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Noise Correlations and Information Encoding and Decoding

  • Bruno B. Averbeck
Chapter
Part of the Springer Series in Computational Neuroscience book series (NEUROSCI, volume 3)

Abstract

Neuronal noise is correlated in the brain, and these correlations can affect both information encoding and decoding. In this chapter we discuss the recent progress that has been made, both theoretical and empirical, on how noise correlations affect information encoding and decoding. Specifically, we discuss theoretical results which show the conditions under which correlations either do or do not cause the amount of encoded information to saturate in modestly large populations of neurons. Correspondingly, we also describe the conditions under which information decoding can be affected by the presence of correlations. Complementing the theory, empirical studies have generally shown that the effects of correlations on both encoding and decoding are small in pairs of neurons. However, theory shows that small effects at the level of pairs of neurons can lead to large effects in populations. Thus, it is difficult to draw conclusions about the effects of correlations at the population level by studying pairs of neurons. Therefore, we conclude the chapter by briefly considering the issues around estimating information in larger populations.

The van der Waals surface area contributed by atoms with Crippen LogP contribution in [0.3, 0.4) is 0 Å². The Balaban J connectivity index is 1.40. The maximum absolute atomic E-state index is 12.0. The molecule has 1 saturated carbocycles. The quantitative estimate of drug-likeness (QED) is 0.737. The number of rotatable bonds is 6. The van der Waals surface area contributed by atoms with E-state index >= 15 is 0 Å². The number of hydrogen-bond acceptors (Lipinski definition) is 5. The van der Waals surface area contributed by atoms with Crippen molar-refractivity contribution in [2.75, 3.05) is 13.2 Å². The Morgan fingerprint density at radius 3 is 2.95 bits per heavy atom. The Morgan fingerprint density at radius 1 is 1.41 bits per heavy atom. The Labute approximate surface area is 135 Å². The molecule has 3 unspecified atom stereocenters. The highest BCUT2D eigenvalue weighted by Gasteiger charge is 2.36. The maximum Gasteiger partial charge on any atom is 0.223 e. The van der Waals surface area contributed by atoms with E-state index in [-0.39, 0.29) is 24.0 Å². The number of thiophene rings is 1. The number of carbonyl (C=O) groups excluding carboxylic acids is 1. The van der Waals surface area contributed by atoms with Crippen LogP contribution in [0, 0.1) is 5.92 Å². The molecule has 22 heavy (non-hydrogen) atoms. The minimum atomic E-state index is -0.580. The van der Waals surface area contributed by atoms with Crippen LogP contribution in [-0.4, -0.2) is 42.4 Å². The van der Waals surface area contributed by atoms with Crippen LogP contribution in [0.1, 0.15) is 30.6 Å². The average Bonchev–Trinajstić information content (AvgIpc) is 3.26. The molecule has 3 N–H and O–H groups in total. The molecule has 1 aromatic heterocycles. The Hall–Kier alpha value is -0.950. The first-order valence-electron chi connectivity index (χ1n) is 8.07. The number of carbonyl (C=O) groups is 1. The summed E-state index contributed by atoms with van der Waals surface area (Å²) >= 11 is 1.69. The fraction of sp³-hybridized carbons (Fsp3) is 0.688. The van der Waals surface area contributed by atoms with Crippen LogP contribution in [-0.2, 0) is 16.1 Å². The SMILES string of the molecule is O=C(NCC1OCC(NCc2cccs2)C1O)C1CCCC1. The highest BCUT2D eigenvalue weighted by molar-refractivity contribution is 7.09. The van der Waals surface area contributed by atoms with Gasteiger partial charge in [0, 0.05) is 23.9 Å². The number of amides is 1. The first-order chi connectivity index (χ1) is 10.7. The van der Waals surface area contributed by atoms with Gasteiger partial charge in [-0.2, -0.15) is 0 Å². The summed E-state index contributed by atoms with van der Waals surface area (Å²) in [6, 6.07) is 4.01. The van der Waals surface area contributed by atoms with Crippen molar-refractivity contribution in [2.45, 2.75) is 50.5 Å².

Keywords

Classification Performance Fisher Information Neural Response Tuning Curve Noise Correlation 
These keywords were added by machine and not by the authors. This process is experimental and the keywords may be updated as the learning algorithm improves.

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Copyright information

© Springer Science+Business Media, LLC 2009

Authors and Affiliations

  • Bruno B. Averbeck
    • 1
  1. 1.Sobell Department of Motor Neuroscience and Movement DisordersInstitute of Neurology, UCLLondonUK

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